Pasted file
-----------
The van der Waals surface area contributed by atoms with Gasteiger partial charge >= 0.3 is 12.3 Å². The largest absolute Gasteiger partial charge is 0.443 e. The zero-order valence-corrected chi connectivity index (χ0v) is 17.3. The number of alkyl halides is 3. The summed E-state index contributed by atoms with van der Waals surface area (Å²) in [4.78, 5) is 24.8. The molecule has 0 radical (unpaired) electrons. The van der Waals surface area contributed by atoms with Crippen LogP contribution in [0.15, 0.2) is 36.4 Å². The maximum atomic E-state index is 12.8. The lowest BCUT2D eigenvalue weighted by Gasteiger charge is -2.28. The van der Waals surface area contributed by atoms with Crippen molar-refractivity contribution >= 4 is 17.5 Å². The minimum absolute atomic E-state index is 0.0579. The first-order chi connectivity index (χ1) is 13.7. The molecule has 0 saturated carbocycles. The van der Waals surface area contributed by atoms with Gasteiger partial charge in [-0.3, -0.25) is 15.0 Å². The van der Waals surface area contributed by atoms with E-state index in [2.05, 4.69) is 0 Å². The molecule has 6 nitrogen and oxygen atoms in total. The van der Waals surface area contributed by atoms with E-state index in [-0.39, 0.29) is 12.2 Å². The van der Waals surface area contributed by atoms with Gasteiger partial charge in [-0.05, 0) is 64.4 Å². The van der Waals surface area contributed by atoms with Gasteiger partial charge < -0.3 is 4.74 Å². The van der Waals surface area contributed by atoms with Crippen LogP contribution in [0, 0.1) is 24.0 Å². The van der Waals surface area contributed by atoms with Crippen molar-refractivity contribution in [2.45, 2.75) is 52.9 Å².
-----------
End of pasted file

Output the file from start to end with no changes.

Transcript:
The van der Waals surface area contributed by atoms with Gasteiger partial charge >= 0.3 is 12.3 Å². The largest absolute Gasteiger partial charge is 0.443 e. The zero-order valence-corrected chi connectivity index (χ0v) is 17.3. The number of alkyl halides is 3. The summed E-state index contributed by atoms with van der Waals surface area (Å²) in [4.78, 5) is 24.8. The molecule has 0 radical (unpaired) electrons. The van der Waals surface area contributed by atoms with Crippen LogP contribution in [0.15, 0.2) is 36.4 Å². The maximum atomic E-state index is 12.8. The lowest BCUT2D eigenvalue weighted by Gasteiger charge is -2.28. The van der Waals surface area contributed by atoms with Crippen molar-refractivity contribution >= 4 is 17.5 Å². The minimum absolute atomic E-state index is 0.0579. The first-order chi connectivity index (χ1) is 13.7. The molecule has 0 saturated carbocycles. The van der Waals surface area contributed by atoms with Gasteiger partial charge in [-0.3, -0.25) is 15.0 Å². The van der Waals surface area contributed by atoms with E-state index in [2.05, 4.69) is 0 Å². The molecule has 6 nitrogen and oxygen atoms in total. The van der Waals surface area contributed by atoms with E-state index in [-0.39, 0.29) is 12.2 Å². The van der Waals surface area contributed by atoms with Gasteiger partial charge in [-0.05, 0) is 64.4 Å². The van der Waals surface area contributed by atoms with Gasteiger partial charge < -0.3 is 4.74 Å². The van der Waals surface area contributed by atoms with Crippen LogP contribution in [0, 0.1) is 24.0 Å². The van der Waals surface area contributed by atoms with Crippen molar-refractivity contribution in [2.45, 2.75) is 52.9 Å².